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New KDF boss must not disappoint Daudi Tonje

COMMENTARY
By Macharia Munene | May 12th 2020

Few soldiers make lasting and memorable impact. They often do things for the common good because those things need doing. They care for the ‘commons’ rather than for individual advancement but, in so doing, they inadvertently advance their interests in terms of positive legacies.

One Kenyan soldier fits this bill well. That is Daudi Tonje. The smooth military command transition, senior officers pulling outgoing Chief of Defence Forces (CDF) General Samson Mwathethe’s vehicle out of Kahawa Baracks, and General Robert Kibochi (pictured) staying put, is evidence of institutional entrenchment of the Tonje vision.

Kenya’s post-colonial military experience is mostly British in training and aptitude. In the transition period from colonialism to independence, Britain helped to identify potential African officers from two sources.

First, it selected soldiers in the Kings African Rifles (KAR) and commissioned them as officers. These KAR men included Idi Amin Dada, Joseph Ndolo, Jackson Mulinge, James Lenges and Mahmood Mohamed Barrow. Second, Britain started recruiting bright high school graduates for officer cadet training. Daudi Tonje, a top 1961 high school graduate, joined the military in April 1962, trained at Lanet and Mons, England, and received accelerated promotion. The “Effendi” group KAR mentality dominated the military for three decades until Tonje entered the scene.

Britain also seconded officers to mentor Kenya’s new military. Britons identified Ndolo as the first African Army Commander and then Chief of General Staff (CGS) in 1966 and 1969. President Jomo Kenyatta had decided to unify the three new services of army, navy and air force initially under Major General Robert Bernard Penfold. He then appointed “Effendi” Ndolo to replace Penfold on May 8, 1969.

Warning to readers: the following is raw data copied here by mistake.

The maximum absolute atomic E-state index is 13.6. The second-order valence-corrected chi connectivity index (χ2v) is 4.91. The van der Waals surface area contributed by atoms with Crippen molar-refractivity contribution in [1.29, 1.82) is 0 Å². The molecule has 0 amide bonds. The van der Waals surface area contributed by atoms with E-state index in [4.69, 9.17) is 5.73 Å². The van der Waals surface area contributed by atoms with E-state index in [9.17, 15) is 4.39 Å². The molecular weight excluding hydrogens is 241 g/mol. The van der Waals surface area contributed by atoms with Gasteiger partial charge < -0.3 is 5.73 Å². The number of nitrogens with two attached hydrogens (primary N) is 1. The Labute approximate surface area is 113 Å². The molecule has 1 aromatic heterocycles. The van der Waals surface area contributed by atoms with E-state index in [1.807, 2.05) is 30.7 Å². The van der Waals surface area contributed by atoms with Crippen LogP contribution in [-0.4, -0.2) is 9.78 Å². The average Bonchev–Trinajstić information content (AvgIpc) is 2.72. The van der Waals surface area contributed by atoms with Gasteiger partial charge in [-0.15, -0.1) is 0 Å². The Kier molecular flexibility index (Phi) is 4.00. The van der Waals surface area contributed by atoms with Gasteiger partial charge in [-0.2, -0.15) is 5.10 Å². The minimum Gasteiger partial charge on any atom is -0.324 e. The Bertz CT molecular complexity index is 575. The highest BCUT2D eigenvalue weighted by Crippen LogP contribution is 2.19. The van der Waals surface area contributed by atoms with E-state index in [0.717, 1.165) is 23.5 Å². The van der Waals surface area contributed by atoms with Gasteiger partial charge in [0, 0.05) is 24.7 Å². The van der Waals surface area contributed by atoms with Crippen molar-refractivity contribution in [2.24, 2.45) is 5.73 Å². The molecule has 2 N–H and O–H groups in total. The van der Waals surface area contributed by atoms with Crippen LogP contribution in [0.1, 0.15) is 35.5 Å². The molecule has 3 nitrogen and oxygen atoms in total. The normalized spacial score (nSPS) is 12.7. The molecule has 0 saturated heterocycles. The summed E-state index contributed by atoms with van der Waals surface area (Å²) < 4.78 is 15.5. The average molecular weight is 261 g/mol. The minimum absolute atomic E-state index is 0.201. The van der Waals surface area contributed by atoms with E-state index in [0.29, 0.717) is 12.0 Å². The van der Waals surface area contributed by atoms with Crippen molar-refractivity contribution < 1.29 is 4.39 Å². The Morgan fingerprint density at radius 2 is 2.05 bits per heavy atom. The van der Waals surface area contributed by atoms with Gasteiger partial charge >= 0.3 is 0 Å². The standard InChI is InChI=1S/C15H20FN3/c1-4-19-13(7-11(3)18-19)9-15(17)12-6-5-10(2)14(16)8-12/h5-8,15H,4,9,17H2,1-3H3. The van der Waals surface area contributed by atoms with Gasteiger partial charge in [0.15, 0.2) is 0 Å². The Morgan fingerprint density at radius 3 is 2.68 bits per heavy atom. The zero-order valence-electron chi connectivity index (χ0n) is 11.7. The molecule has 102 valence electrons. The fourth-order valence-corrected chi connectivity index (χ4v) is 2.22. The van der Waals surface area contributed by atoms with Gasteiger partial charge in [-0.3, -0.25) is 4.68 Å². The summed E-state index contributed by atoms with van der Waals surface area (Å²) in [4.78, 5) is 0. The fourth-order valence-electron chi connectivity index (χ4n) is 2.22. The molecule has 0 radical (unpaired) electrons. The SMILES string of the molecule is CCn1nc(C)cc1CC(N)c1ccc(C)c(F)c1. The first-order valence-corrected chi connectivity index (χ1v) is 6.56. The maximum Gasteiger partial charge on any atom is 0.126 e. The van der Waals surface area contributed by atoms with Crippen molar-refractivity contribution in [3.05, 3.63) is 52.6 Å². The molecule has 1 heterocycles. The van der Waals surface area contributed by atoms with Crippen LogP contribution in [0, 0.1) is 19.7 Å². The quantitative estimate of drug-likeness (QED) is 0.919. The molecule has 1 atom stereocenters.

Ndolo had two achievements. First, Daniel Opande wrote, In Pursuit of Peace in Africa, Ndolo ended ethnic food discrimination by ordering all soldiers to eat the same food. Second, he unified military ranks by discarding naval and air force titles like midshipmen, flight lieutenants, commodores, admirals or air marshals. Ndolo then blundered into June 1971 coup plot. Disappointed Kenyatta sent Ndolo, and his co-suspect Chief Justice Kitili Mwendwa, into inglorious retirement and kept the CGS position vacant. Following Kenyatta’s death in 1978, President Moi revived the CGS post and appointed Jackson Mulinge who served until 1986 when Mohamed took over.

Mohamed, the last CGS from the KAR group, had crushed the August 1982 coup attempt by the air force. He was CGS for 10 years, up to 1996. His departure freed the military from the KAR mind-frame and opened the way for post-colonial officers, bubbling with ideas. Tonje, full of fresh thinking, was team leader.

Tonje, wrote Daniel Opande, had vision that many officers lacked. In reforming the military, he introduced gender equality, abolished wage payments, started health insurance for the military and struggled to cater for veterans’ interests. In addition, Tonje, the “grand strategist”, dreamt of building critical policy-making masses. He persuaded Moi to establish the National Defence College as a top multi-sector regional military and civilian training organ for safeguarding national interests. He made Opande, with peace-keeping experience in Namibia, Mozambique, and West Africa, the first Commandant.

NDC association

Tonje retired in 2000, after four years as per his rules and Joseph Kibwana took over as CGS. All the subsequent CGSs, and most of the service commanders, have had NDC association and know the “Tonje rules” of military etiquette and governance.

The Tonje rules seem to have three pillars. One, ensure that senior officers have university education and acquire ability to think critically. Two, institutionalisation of age and term limits for commanders. Three, advance the concept of service rotation in the CGS office and promote a sense of equity among the three services. CGSs follow a Tonje rotational pattern: Kibwana (Navy), Jeremiah Kianga (Army), Julius Karangi (Air Force), Samson Mwathethe (Navy), and now Kibochi (Army).

Kibochi embodies the Tonje vision. Besides mastering military basics and having graduate degrees, Kibochi has the critical NDC exposure as to what constitutes national security and national interests. Kibochi has an opportunity to show intellectual capability as a critical thinker and possible ‘grand strategist’. In the next four years, he has the burden of not disappointing Tonje.

- Prof Munene teaches History and International Relations at USIU 

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